Waltzing with the 'D-Day Dodgers': victimhood and the British occupation of post-Nazi Austria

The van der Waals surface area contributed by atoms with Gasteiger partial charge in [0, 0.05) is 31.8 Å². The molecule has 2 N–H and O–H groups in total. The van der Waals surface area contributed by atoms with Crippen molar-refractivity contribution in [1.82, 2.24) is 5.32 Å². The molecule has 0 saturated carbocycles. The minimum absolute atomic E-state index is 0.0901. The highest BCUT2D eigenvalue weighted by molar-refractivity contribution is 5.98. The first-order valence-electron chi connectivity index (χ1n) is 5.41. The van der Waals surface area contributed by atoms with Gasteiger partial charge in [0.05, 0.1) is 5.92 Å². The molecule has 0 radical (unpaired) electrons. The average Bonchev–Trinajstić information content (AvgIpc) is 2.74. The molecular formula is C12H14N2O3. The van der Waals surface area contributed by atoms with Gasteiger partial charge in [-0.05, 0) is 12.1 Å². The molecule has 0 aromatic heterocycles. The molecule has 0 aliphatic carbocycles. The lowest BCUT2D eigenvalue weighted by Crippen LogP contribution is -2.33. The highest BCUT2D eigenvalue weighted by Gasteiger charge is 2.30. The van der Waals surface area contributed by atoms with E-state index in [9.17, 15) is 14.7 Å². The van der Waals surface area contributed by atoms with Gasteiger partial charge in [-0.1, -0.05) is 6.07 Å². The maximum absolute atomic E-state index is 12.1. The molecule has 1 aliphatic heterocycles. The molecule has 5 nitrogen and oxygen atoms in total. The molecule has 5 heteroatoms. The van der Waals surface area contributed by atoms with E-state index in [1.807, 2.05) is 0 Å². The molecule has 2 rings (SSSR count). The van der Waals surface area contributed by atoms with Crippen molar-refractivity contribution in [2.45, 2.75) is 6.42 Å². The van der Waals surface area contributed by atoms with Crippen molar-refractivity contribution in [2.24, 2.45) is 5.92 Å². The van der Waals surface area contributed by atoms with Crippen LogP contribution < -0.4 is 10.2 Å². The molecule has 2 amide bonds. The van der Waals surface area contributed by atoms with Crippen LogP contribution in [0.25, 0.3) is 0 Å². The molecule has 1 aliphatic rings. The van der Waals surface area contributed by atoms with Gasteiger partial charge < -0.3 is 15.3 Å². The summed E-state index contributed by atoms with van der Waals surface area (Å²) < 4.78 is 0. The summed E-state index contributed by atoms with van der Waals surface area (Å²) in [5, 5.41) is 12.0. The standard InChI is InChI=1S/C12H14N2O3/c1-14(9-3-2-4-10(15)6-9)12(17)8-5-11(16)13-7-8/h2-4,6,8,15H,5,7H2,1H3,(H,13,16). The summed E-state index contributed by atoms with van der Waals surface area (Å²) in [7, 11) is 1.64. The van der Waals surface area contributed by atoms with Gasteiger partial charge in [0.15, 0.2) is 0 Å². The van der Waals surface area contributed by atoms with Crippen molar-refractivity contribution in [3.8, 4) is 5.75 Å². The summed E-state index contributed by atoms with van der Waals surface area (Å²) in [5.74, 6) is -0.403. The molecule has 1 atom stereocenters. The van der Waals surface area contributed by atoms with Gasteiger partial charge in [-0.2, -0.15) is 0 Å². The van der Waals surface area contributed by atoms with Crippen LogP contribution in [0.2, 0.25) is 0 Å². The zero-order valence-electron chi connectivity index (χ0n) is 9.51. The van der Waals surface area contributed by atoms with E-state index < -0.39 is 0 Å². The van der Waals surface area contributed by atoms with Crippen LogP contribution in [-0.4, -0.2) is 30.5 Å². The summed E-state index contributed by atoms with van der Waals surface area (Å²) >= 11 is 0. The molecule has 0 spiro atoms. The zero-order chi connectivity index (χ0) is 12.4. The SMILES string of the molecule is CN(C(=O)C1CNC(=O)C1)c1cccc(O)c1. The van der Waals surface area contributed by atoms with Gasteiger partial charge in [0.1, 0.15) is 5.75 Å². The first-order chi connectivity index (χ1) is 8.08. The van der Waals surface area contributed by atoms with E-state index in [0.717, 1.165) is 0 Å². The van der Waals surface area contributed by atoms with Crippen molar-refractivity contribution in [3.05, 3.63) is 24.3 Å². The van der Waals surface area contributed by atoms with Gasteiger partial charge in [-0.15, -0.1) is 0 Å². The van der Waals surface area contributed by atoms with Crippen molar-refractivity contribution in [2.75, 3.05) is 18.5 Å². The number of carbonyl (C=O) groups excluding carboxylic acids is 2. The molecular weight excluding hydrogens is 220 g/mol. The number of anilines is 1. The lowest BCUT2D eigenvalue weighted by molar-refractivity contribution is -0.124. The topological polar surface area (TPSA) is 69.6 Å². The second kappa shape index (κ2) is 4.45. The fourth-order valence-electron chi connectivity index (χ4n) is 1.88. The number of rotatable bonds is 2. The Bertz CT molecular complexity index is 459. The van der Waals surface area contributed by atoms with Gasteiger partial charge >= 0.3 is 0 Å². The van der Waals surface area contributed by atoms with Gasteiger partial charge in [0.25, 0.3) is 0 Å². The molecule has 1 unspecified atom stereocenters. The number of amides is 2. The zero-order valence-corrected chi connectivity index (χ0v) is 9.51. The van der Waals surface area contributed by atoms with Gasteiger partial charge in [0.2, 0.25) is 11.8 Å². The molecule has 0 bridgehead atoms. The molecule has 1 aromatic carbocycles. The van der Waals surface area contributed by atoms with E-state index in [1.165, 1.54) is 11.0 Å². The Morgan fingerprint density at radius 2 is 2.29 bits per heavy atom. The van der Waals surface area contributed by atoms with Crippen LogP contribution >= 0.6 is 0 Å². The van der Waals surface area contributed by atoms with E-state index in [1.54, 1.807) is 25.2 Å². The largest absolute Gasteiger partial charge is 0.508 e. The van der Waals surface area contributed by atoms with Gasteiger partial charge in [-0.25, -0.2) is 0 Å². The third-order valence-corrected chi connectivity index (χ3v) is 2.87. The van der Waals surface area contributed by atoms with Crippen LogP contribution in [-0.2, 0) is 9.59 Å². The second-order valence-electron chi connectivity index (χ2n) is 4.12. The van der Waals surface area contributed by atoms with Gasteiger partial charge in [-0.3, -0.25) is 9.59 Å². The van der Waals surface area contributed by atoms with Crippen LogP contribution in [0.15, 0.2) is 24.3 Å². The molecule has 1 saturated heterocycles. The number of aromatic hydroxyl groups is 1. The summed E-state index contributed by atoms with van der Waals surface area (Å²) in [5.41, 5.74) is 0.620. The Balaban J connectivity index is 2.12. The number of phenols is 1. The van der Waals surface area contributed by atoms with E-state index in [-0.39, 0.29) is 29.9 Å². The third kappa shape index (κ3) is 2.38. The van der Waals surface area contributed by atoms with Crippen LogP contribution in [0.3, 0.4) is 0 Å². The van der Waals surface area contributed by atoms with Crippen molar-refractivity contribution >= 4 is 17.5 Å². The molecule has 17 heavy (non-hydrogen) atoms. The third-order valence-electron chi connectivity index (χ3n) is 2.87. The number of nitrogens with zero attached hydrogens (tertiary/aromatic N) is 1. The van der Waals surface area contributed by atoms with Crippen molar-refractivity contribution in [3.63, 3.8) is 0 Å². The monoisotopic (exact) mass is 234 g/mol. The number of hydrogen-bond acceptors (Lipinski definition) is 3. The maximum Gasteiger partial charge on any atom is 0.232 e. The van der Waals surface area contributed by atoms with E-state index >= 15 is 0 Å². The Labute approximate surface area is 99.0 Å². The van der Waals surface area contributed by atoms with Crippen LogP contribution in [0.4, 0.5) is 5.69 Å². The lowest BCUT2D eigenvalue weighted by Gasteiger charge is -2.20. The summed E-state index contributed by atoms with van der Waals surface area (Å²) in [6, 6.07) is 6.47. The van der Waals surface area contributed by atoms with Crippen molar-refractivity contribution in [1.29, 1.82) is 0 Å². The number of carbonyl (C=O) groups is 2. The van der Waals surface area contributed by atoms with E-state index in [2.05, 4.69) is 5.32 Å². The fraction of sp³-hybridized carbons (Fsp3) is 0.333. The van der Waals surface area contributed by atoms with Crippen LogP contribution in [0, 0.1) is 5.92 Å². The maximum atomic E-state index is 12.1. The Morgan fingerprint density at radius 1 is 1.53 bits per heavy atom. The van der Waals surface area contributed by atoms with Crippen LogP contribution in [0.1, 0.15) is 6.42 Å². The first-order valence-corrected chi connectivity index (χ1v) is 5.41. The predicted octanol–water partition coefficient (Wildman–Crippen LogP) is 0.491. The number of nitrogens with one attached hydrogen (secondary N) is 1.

The British occupiers in Austria quickly ingratiated themselves with the people and culture of a population made up of former – and largely willing – adherents of National Socialism. Like in Germany, this pattern of realignment is generally attributed to the fact that, upon closer inspection, western occupation personnel and Austrian civilians saw more of themselves in each other than either did with the Red Army. This thesis will test the assumptions behind this argument of mutual ‘affinity’ in a more robust and multi-faceted manner by using a more democratic source base to consider the social, political, economic, psychological, and cultural dimensions of life for those occupying soldiers and occupied civilians cohabitating Austria. Specifically, through a methodology of expectations, experiences, and responses the thesis presents two parallel but intertwined social histories of the winners and losers of the world’s most destructive military conflict, as they were forced to live together after 6 years of existential hatred.